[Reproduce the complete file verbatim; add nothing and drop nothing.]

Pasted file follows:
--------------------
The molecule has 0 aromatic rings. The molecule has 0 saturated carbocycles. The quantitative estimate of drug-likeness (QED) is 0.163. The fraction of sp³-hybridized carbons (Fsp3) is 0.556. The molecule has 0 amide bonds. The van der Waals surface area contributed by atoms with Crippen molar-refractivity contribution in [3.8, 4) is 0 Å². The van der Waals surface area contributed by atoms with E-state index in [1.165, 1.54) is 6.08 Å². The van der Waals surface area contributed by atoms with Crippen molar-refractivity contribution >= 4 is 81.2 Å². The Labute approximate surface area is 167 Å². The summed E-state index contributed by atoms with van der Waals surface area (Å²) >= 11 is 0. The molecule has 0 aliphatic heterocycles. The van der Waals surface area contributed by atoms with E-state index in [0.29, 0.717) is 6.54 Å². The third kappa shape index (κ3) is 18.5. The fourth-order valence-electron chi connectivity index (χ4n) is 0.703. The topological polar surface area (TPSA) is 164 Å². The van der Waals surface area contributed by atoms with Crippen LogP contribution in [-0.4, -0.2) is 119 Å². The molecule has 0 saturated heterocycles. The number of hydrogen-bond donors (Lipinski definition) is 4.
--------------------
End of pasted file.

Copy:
The molecule has 0 aromatic rings. The molecule has 0 saturated carbocycles. The quantitative estimate of drug-likeness (QED) is 0.163. The fraction of sp³-hybridized carbons (Fsp3) is 0.556. The molecule has 0 amide bonds. The van der Waals surface area contributed by atoms with Crippen molar-refractivity contribution in [3.8, 4) is 0 Å². The van der Waals surface area contributed by atoms with E-state index in [1.165, 1.54) is 6.08 Å². The van der Waals surface area contributed by atoms with Crippen molar-refractivity contribution >= 4 is 81.2 Å². The Labute approximate surface area is 167 Å². The summed E-state index contributed by atoms with van der Waals surface area (Å²) >= 11 is 0. The molecule has 0 aliphatic heterocycles. The van der Waals surface area contributed by atoms with E-state index in [0.29, 0.717) is 6.54 Å². The third kappa shape index (κ3) is 18.5. The fourth-order valence-electron chi connectivity index (χ4n) is 0.703. The topological polar surface area (TPSA) is 164 Å². The van der Waals surface area contributed by atoms with Crippen LogP contribution in [-0.4, -0.2) is 119 Å². The molecule has 0 saturated heterocycles. The number of hydrogen-bond donors (Lipinski definition) is 4.